The Book of St Brigid
by Colm Keane and Una O’Hagan (Capel Island Press, €14.99/£15.00)
The names of the author will be well-known to readers, for many of their books have been popular bestsellers. They have a knack, derived perhaps from their days in television, of making what they write accessible, vivid and immediate to a wide audience.
Now the bulk of this book is devoted to legends and traditions of Brigid across the centuries, much of them from quite modern times and in North America. Indeed, in the popular lore of the United States all female Irish servants seem to have been called Brigid, though from reading popular fiction of the last century they were not considered to be as accomplished as Swedish cooks.
The authors have culled a great deal of amusing material about the connections of the name down to our own times. Though this strays far from St Brigid’s native Kildare it all makes for diverting reading.
But these traditions arose in Ireland and the central part of the book deals with the Brigidine connections in medieval and early modern time, in which the name of the saint was spread where ever the Irish went, into Wales, England, Scotland and across Europe over time. The saint’s name became so pervasive that they are able to connect up the Swedish St Birgitta (who flourished in the 1300s) with Brigitte Bardot, whose surprising Catholic connections are well drawn out by the authors.
But what is most striking in a way for our modern concerns is the status in Gaelic pre-Norman Ireland of St Brigid herself. Like so many of Ireland’s early saints, she was a child of the ruling classes. Her establishment in Kildare was one of the most famous places in Ireland, as we can see in the admiring description that Gerald de Barri gives of it in his account of Ireland at the time of the Norman invasion after 1185.
What we know about Brigid has to be based on early Irish accounts of her life and their interpretation, which has often been mixed and contradictory (a familiar phenomenon in early Irish history).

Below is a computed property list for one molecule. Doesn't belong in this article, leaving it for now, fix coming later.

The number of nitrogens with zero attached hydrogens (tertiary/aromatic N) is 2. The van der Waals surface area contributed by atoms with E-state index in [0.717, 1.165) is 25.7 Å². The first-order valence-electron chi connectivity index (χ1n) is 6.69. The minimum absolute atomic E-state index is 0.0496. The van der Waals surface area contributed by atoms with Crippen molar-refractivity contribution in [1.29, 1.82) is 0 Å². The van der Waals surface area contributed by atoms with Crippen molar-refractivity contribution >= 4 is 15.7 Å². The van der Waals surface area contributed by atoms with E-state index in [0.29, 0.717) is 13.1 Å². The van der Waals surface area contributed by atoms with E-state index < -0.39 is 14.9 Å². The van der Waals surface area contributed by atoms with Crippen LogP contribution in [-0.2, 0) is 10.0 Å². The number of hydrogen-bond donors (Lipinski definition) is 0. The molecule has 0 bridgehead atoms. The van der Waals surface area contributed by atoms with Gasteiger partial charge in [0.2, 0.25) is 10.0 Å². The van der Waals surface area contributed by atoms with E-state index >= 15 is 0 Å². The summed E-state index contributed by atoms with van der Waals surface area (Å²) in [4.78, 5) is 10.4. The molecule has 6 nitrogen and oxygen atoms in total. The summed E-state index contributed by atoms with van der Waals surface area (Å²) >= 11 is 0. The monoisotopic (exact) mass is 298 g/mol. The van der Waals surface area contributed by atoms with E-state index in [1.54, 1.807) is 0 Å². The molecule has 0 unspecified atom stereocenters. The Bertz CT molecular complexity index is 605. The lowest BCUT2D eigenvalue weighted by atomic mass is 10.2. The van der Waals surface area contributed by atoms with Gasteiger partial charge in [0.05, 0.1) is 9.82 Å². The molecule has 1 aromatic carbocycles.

The earliest of these, around 650, was by Cogitosus, who lived a century or so after the saint, and was familiar with her shrine at Kildare and the early traditions and legends then circulating about the saint and her numerous miracles.
But what many readers with a serious purpose will find of interest is the tradition that Brigid was ordained a bishop. This was called by one journalist in recent time a “grotesque fable”. But we are talking here of an early Celticised period of the Church in Ireland. She was made a bishop by Saint Mel. Another priest attempted to guide Mel by suggesting to him that a bishop’s orders should not be conferred on a woman.
To this admonishment Bishop Mel had a ready reply: “No power have I in this matter. The dignity has been given by God unto Brigit, beyond every [other women]”. The Book of Lismore (created at the end of the 15th Century) which only came into the hands of scholars in 1814, records that the men of Ireland would be obliged not only to regard Brigid as a bishop but that “Brigid’s successor” as Abbess of Kildare would also hold the title. But the reforms introduced by St Malachy and others especially after the Norman conquest changed the old Patrician ways of Christian Ireland to conform to the then current European norms.
These days with increasing scholarly research into the status of woman in ministry in the first centuries of the new faith we shall surely hear more about the true status of St Brigid. These few pages form the controversial core of this book. And the serious nature of it should not be lost among all the entertaining and pious stories that fill the book and which make for interesting, even delightful reading.
But every book of a scholarly kind should have a list of books for further reading, but this book like so many these days – though it acknowledges its sources – does not have such a handy guide for the ordinary reader who wants to explore the subject further.